North Korea’s first hydrogen bomb ‘test’ draws global ire

(From agencies)

North Korea said it had successfully conducted a test of a miniaturized hydrogen nuclear device on Wednesday morning, marking a significant advance in the isolated state’s strike capabilities and raising alarm bells in Japan and South Korea.

North Korea's top leader Kim Jong-un (in black) watches a firing contest by the military's artillery units in this file photo

North Korea’s top leader Kim Jong-un (in black) watches a firing contest by the military’s artillery units in this file photo

The test, the fourth time North Korea has exploded a nuclear device, was ordered by young leader Kim Jong Un, state media said (watch the video clip).

“The first H-bomb test was successfully conducted at 10:00 (2030 ET) on Wednesday,” North Korea’s official KCNA news agency said.

“We’ve now become a nuclear state which also holds a hydrogen bomb,” a North Korean report said, in an announcement that drew cheers from crowds in Pyongyang, according to an Associated Press reporter there.

South Korea said it would take all possible measures, including possible United Nations sanctions, to ensure Pyongyang pays the price after the nuclear test.

“Our government strongly condemns North Korea ignoring repeated warnings from us and the international community and pushing ahead with the fourth nuclear test, which clearly violated the U.N. resolutions,” Cho Tae-yong, a senior security official at the South Korean presidential office said.

The United Nations Security Council will meet Wednesday to discuss the newest test, CNN reported. The test may prompt new measures to isolate and economically punish the country, led by the U.S., which has long failed in its efforts to force Pyongyang to abandon its nuclear weapons program.

NATO Secretary-General Jens Stoltenberg said the test is a “clear breach” of U.N. Security Council resolutions and “undermines regional and international security.”

Japanese Prime Minister Shinzo Abe said Wednesday’s test was “a threat to our country’s security and it is totally intolerable.”

“While we cannot confirm these claims at this time, we condemn any violation of UN Security Council resolutions,” White House National Security spokesman Ned Price said.

“We will not accept North Korea as a nuclear state,” he said in a statement.

France called for “strong reaction from the international community” against North Korea’s highly provocative act.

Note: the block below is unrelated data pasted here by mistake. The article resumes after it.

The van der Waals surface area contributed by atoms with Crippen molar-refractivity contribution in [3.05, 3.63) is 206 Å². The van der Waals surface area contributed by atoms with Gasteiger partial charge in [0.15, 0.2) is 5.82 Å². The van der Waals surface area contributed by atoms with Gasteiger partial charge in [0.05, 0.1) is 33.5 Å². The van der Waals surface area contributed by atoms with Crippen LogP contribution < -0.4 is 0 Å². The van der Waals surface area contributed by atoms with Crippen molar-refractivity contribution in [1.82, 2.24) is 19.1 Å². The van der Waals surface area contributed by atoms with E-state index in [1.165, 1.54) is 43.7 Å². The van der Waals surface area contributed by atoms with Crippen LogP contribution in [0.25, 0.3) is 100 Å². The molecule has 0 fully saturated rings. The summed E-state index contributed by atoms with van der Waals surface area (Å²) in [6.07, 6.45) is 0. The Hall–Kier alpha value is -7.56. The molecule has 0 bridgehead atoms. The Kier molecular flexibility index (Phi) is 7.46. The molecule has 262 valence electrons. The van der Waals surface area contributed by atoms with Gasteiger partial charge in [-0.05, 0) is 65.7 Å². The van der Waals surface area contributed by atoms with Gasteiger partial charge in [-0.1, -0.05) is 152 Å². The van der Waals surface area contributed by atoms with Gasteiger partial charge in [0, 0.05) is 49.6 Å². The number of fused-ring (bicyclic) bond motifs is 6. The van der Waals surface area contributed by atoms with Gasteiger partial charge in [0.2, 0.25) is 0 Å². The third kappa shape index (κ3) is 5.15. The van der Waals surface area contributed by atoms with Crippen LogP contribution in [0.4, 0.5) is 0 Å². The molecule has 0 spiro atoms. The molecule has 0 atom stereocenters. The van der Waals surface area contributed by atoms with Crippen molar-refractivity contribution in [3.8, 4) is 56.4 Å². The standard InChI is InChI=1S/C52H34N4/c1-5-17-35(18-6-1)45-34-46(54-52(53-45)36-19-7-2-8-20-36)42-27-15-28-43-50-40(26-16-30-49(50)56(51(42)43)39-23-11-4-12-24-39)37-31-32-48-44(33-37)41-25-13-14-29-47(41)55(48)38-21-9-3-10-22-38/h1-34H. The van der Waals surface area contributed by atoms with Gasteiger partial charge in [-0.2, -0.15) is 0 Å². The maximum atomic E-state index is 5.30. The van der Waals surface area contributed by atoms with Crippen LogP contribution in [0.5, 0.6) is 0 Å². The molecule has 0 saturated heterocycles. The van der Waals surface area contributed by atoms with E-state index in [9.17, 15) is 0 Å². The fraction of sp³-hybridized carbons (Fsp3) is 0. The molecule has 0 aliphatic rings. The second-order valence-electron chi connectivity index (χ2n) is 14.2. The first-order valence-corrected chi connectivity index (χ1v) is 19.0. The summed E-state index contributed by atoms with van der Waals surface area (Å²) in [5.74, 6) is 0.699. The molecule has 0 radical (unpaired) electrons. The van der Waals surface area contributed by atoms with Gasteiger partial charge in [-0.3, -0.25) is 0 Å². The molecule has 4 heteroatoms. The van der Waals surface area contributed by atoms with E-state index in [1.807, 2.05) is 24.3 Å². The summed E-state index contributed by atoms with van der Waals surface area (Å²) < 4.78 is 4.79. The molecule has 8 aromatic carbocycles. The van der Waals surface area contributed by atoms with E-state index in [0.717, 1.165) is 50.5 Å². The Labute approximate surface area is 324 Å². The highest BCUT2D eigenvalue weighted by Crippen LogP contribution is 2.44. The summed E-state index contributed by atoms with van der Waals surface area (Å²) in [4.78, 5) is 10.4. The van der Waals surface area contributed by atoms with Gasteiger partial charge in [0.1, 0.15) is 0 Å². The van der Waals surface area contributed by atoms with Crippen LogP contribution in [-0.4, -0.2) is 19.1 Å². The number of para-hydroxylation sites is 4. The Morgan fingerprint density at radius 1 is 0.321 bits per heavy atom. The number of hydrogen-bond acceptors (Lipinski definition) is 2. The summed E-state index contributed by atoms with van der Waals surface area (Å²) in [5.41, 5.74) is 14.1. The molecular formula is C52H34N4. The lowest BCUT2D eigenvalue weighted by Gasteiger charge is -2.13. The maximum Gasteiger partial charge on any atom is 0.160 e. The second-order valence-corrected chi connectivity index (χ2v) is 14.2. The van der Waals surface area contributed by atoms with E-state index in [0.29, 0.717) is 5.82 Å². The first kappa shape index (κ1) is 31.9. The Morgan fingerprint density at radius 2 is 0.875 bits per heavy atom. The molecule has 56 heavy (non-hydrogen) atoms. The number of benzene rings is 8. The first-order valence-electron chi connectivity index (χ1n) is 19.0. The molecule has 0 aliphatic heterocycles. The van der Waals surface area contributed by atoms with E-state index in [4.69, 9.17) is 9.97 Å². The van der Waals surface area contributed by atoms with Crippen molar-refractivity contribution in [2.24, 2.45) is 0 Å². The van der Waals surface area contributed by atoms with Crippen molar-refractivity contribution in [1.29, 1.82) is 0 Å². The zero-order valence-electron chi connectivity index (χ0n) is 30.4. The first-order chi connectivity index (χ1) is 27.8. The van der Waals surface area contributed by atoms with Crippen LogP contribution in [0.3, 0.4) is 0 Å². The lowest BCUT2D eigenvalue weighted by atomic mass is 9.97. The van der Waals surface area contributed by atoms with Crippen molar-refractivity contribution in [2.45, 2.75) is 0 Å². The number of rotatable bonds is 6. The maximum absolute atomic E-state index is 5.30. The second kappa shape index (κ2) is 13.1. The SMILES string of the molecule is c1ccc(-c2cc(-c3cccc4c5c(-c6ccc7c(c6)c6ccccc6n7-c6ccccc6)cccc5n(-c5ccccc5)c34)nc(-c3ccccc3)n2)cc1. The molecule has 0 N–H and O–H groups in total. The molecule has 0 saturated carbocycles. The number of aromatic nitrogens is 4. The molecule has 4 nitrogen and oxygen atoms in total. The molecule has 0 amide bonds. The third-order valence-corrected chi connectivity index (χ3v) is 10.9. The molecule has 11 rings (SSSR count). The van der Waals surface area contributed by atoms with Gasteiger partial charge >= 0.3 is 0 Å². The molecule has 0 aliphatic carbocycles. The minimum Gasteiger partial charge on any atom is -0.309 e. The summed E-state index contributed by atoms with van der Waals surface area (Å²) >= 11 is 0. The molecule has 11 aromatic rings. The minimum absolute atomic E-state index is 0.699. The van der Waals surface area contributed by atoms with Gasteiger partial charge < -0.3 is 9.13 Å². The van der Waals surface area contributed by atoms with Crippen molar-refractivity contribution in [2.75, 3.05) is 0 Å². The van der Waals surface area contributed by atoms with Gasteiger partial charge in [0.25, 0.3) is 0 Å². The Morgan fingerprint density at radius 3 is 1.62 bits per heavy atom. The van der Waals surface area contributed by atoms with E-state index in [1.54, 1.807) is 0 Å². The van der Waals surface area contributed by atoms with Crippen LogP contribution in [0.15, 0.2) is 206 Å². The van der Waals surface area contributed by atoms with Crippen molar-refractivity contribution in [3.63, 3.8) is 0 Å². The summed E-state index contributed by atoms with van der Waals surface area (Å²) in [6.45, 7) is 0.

Italy’s Foreign Ministry said the nuclear test by North Korea would “represent a grave violation of international law and of the pertinent U.N. Security Council resolutions and a serious threat to international and regional peace and security.”

The Australian government “condemns in the strongest possible terms” the test, that country’s foreign ministry said. “Today’s nuclear test confirms North Korea’s status as a rogue state and a continuing threat to international peace.”

China urged North Korea on Wednesday to honor its commitment to de-nuclearization and called on Pyongyang to stop taking any action that could cause a deterioration of the situation on the Korean peninsula.

Human rights groups called for worldwide condemnation of the latest nuclear test of North Korea accused of committing “gross human rights violations” against its people.

Phil Robertson, deputy Asia director for Human Rights Watch, said that with North Korean leader Kim’s birthday just two days away, the only gift he “should get from the international community is a one way trip to the International Criminal Court in The Hague, where he should be put on trial for crimes against humanity.”

Doubts remain

Some analysts questioned whether Wednesday’s test was indeed of a hydrogen device.

“North Korea has made claims about its nuclear and missile programs in the past that simply have not held up to investigation,” said Melissa Hanham, a Senior Research Associate at the California-based James Martin Center for Nonproliferation Studies.

Yang Uk, a senior research fellow at the Korea Defence and Security Forum, added: “Given the scale it is hard to believe this is a real hydrogen bomb. They could have tested some middle stage kind (of device) between an A-bomb and H-bomb, but unless they come up with any clear evidence, it is difficult to trust their claim.”

No radiation had been detected from North Korea’s nuclear test on Wednesday at Japanese monitoring posts, Japan’s chief cabinet secretary Yoshihide Suga said.


Categories: Asia Times News & Features, Koreas

Tags: , , , , , ,